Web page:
“We want $15-an-hour and we don’t want to be fired for talking about a union,” McDonald’s employee and protest organizer Eddie Foreman, 40, told me by phone this Tuesday. He’d vaguely followed news of national protests begun in 2012, but only Googled “fast food union” in March after listening to constant complaints from co-workers.

They include: management taking time, no 40-hour-a-week schedule, no health insurance, and being expected to work multiple job positions at the same minimum wage rate paid for one job. “We can’t have cell phones in our pockets [while working] but most people here are adults with kids in day care and with babysitters,” Foreman says. Workers range in age from 25 to their mid-50s, he adds.

On the phone Tuesday, as time drew nearer to the protest day, Foreman seemed to put more faith in his colleagues at Burger King. He wasn’t as hopeful that his McDonald’s co-workers would walk out with him and road-trip north to merge with other fast-food workers in Atlanta.

“You have no idea. People in this state are scared that the little things they do have, they’re afraid they’ll be taken from them,” he says. “You know how people talk about the Confederacy? This still is the Confederacy. Besides fast-food, Alabama’s main industry is prisons.”

According to Raise Up, which organizes fast food workers in the South, police arrested Foreman this morning, allegedly for trespassing on McDonald’s property.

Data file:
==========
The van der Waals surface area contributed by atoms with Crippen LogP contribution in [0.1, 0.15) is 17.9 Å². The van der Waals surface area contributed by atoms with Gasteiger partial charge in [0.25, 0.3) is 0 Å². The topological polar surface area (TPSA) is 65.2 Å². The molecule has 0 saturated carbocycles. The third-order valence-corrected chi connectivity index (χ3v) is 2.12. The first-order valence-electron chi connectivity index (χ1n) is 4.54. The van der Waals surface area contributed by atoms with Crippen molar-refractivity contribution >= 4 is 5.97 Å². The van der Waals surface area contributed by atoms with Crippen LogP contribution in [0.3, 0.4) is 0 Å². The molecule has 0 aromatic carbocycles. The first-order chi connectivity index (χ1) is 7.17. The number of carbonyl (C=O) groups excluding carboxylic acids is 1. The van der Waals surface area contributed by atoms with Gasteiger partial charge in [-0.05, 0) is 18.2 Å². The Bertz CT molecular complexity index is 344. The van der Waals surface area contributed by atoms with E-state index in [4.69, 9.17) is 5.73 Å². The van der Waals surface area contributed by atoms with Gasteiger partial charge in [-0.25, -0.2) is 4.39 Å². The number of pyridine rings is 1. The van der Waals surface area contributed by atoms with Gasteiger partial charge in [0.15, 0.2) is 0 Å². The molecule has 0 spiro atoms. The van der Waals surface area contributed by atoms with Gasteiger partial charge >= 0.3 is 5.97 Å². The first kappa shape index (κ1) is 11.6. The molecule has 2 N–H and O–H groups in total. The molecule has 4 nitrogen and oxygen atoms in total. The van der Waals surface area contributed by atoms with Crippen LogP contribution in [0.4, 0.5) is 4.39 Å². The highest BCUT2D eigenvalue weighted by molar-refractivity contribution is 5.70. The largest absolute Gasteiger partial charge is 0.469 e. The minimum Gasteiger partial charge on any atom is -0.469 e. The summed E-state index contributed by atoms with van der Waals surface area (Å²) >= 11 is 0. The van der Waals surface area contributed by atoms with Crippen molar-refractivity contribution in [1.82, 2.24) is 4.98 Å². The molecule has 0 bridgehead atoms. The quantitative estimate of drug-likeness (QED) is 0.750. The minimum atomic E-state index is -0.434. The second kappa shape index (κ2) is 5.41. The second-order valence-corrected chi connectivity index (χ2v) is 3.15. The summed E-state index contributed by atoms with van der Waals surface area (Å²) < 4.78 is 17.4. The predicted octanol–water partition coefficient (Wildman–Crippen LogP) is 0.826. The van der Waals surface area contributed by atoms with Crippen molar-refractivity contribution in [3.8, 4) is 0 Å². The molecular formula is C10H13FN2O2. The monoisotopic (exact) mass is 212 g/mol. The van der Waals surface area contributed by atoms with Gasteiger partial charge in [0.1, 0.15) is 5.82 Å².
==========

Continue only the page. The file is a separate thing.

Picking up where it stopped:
Turkey Mine Fire Toll Rises, #FastFoodGlobal and Pet Cat Saves Boy

Turkey Mine Fire Toll Rises, #FastFoodGlobal and Pet Cat Saves Boy

Here’s what I’m reading up on this morning:

  • #FastFoodGlobal kicks off today, as workers strike in 150 cities in the U.S. and 80 cities around the world. 
  • A four-year-old is rescued from a dog attack by his pet cat, Tara:
  • Human astronaut Koichi Wakata says farewell to robot astronaut Kirobo. 
TAGS: Morning Rush

Contra Costa County Drops Costly Juvenile Record-Sealing Fee

Contra Costa County Drops Costly Juvenile Record-Sealing Fee

In early May, California’s Contra Costa County removed a $150 application fee adults were required to pay before they could petition to seal their juvenile records. Youth and juvenile justice re-entry advocates fought for the change, which was approved by Contra Costa County’s Probation Department, and both praised the change as an important step in allowing young people who’d been through the juvenile justice system to more fully move on with their lives.

“With the court’s consideration and final approval, we want to provide the most meaningful opportunity for our youth to focus forward and not be encumbered by a prior juvenile record,” Contra Costa County Chief of Probation Phillip Kader said in a statement.